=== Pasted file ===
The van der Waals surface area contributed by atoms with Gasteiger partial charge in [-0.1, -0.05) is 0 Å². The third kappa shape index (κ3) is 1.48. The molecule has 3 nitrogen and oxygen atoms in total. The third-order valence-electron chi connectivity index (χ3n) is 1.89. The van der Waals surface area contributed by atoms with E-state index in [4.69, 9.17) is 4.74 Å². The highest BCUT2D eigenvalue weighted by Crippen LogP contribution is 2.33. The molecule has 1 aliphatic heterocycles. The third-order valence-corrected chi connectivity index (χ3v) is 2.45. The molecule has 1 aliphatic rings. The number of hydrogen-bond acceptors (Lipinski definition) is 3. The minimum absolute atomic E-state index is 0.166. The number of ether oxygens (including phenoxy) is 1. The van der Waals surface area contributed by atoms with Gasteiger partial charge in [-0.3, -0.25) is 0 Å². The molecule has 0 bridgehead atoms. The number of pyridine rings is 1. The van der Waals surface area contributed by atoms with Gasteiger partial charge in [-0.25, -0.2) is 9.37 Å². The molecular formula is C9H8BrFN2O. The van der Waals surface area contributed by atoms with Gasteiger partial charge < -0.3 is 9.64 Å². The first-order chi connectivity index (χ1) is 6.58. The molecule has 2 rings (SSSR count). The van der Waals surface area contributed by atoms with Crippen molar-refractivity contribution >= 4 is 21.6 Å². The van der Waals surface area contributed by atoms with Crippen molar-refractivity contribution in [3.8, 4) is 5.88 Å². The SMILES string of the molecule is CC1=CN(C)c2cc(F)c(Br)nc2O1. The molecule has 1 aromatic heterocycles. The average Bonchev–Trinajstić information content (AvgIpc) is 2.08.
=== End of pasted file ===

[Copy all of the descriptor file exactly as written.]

The van der Waals surface area contributed by atoms with Gasteiger partial charge in [-0.1, -0.05) is 0 Å². The third kappa shape index (κ3) is 1.48. The molecule has 3 nitrogen and oxygen atoms in total. The third-order valence-electron chi connectivity index (χ3n) is 1.89. The van der Waals surface area contributed by atoms with E-state index in [4.69, 9.17) is 4.74 Å². The highest BCUT2D eigenvalue weighted by Crippen LogP contribution is 2.33. The molecule has 1 aliphatic heterocycles. The third-order valence-corrected chi connectivity index (χ3v) is 2.45. The molecule has 1 aliphatic rings. The number of hydrogen-bond acceptors (Lipinski definition) is 3. The minimum absolute atomic E-state index is 0.166. The number of ether oxygens (including phenoxy) is 1. The van der Waals surface area contributed by atoms with Gasteiger partial charge in [-0.3, -0.25) is 0 Å². The molecule has 0 bridgehead atoms. The number of pyridine rings is 1. The van der Waals surface area contributed by atoms with Gasteiger partial charge in [-0.25, -0.2) is 9.37 Å². The molecular formula is C9H8BrFN2O. The van der Waals surface area contributed by atoms with Gasteiger partial charge < -0.3 is 9.64 Å². The first-order chi connectivity index (χ1) is 6.58. The molecule has 2 rings (SSSR count). The van der Waals surface area contributed by atoms with Crippen molar-refractivity contribution >= 4 is 21.6 Å². The van der Waals surface area contributed by atoms with Crippen molar-refractivity contribution in [3.8, 4) is 5.88 Å². The SMILES string of the molecule is CC1=CN(C)c2cc(F)c(Br)nc2O1. The molecule has 1 aromatic heterocycles. The average Bonchev–Trinajstić information content (AvgIpc) is 2.08.